Probiotic strategies aimed at ecological control, rather than at killing bacteria, could have the added benefit of lowering the spread of community-acquired drug-resistant bacteria. For example, the spread of MRSA is a major problem in communities of people who come into contact with others who are being aggressively treated for the resistant organism (Saravolatz et al. 1982; CDC 1981; Goetz et al. 1999). It can be envisioned that not only the patients treated with traditional antibiotic therapies be followed up with probiotic therapies, but also targeted, healthy human populations. The purpose would be to reduce the distribution of antibiotic-resistant bacteria in communities that are at risk for the spread of drug-resistant bacteria (such as sports teams, jail populations, and nurses). Such probiotic therapies could extend the lifespan of traditional broad-spectrum antibiotics because their use in the healthy community essentially converts broad-spectrum drugs into narrow-spectrum ones. It should be noted that immunocompromised patients are likely to have a different response to probiotic therapies than healthy individuals, so the needs of different populations and individuals should be considered.

The committee recommends the following research areas in the use of probiotic therapies:

  • A-4.1 Research to determine which bacteria should be used in probiotic therapies.
  • A-4.2 Research to identify delivery mechanisms that would be most effective for probiotic therapies.


Routes to anti-infective research and development can differ dramatically depending on how the goals are articulated. At first glance, there would seem to be only one criterion for a successful anti-infective chemotherapeutic: an agent with excellent pharmacologic properties that kills or inhibits disease-causing microorganisms without harm to the host. Traditionally, this has meant a broad-spectrum drug that kills a wide array of pathogens. This criterion has limited the number of suitable drugs and the strategies used to discover them.

Advances in molecular diagnostics may support greater reliance on narrow-spectrum antimicrobials and allow clinicians to make a specific diagnosis of infection before choosing a therapy. Perhaps even more important, it may be possible to explicitly exclude specific etiologic agents and obviate the use of broad-spectrum treatments in case the cause of the infection was not as originally suspected. Such technology is likely to be available for hospitalized patients thought to have infections of body compartments that are normally sterile, such as blood and cerebrospinal fluid. The technical challenges are greater in working with samples that are normally polymicrobial, such as sputum.

The aims of new criteria for successful anti-infective chemotherapeutics are to preserve the efficacy of each agent as long as possible by delaying the emergence of drug resistance and to spare the normal microbiota as much as possible. The normal microbiota is viewed as containing invaluable allies in combating microbial pathogenesis by protecting niches against new microbial competitors and sustaining the species diversity that impedes virulence (Foster 2005) and by helping to preserve the integrity and function of epithelia and the immune system (Rakoff-Nahoum et al. 2004; Hooper et al. 2001).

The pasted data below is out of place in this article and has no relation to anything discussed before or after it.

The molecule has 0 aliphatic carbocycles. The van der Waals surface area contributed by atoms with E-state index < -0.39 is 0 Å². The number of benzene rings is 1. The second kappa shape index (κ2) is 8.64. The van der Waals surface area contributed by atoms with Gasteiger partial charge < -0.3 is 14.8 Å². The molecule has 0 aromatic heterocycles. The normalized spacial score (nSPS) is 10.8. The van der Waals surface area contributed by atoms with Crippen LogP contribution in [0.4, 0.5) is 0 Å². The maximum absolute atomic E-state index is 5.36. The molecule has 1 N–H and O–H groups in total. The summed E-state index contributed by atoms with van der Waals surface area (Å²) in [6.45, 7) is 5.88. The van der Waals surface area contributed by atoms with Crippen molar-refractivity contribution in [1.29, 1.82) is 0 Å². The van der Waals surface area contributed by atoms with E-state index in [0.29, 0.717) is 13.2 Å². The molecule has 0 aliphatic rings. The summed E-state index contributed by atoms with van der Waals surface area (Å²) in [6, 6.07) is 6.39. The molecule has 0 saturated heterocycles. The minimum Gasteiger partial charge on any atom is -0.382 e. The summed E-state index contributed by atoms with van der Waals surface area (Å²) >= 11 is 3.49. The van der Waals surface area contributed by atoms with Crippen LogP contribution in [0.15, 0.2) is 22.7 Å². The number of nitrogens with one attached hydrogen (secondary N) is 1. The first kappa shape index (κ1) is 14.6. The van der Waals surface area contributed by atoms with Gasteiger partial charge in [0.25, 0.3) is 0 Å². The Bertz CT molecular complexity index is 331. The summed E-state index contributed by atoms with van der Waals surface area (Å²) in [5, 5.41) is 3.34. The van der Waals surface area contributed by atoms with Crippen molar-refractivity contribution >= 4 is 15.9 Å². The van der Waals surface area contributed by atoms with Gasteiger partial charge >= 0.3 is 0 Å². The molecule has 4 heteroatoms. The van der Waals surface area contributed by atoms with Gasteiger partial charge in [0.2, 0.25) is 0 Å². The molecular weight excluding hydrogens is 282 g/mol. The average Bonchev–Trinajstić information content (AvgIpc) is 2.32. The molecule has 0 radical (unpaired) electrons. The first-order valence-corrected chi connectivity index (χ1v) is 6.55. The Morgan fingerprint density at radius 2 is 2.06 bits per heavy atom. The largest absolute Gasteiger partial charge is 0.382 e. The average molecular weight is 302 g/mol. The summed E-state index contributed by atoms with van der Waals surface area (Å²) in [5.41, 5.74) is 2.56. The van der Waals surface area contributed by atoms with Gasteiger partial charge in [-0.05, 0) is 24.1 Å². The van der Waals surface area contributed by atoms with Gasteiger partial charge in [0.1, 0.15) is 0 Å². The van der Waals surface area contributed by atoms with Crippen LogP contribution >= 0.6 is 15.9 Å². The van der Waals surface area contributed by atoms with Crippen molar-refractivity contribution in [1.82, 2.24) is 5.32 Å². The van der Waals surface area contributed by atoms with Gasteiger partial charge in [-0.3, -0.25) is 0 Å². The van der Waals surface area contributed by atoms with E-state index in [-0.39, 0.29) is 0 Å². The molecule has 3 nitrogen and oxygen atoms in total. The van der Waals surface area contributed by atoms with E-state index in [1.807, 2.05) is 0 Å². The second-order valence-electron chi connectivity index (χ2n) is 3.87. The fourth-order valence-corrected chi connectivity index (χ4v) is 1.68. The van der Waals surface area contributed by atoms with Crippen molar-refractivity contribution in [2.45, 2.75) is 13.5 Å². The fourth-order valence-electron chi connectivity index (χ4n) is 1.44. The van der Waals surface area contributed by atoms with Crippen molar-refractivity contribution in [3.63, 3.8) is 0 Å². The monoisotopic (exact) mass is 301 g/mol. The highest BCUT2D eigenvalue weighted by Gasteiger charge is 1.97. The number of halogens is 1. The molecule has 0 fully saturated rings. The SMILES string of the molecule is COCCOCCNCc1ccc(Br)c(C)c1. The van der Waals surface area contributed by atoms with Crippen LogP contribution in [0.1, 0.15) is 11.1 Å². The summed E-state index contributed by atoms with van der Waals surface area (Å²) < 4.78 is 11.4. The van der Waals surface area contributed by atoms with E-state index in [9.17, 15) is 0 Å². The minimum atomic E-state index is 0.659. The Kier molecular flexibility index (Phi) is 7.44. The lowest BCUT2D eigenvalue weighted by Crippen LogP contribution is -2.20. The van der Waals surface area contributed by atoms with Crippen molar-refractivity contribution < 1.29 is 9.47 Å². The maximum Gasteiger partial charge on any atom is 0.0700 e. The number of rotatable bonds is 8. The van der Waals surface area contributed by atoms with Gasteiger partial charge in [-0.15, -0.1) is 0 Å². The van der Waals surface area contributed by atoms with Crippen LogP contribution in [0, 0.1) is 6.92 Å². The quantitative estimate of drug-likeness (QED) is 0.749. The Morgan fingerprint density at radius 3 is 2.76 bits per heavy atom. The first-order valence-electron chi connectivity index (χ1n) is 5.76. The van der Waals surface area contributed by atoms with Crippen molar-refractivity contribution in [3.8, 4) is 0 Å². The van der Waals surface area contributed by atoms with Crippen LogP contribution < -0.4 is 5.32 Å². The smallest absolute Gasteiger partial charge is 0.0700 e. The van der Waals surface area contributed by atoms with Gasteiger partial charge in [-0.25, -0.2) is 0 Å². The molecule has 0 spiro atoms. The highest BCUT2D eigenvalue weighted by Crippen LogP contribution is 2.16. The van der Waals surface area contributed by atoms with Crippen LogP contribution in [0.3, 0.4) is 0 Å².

With these considerations in mind, the following additional criteria for successful anti-infective chemotherapy are offered. Some agents should have a broad spectrum and others a moderate or narrow spectrum, but in each case, their use should be restricted to specifically defined human populations so that they target as few microbial species as the clinical situation warrants. Combination therapy should be encouraged, but each drug in a combination need not be required to kill microorganisms on its own.

Biological Understanding Required to Intervene in Microbial Pathogenesis

Antibiotic development has focused on the identification of “essential” targets whose inhibition is lethal under conditions of maximal microbial proliferation. A fresh approach would be to revise the operational definition of essentiality so that it more accurately reflects the biological reality: Which genes are essential to the pathogen in vitro under conditions that are relevant in the host? Which genes are essential to the pathogen in specific host environments, including polymicrobial communities on epithelial surfaces, where the microorganism of interest may represent a relatively minor planktonic population; in monomicrobial populations deep in tissues, where the pathogen may attain high population densities; and in biofilms in either kind of site? (If genes expressed in a pathogen only when it is the sole microbial species yield products that are needed for pathogenesis, targeting their products could spare the normal microbiota.) Which microbial genes are essential in combination, in such a way that the joint inhibition of their products produces synthetic lethality?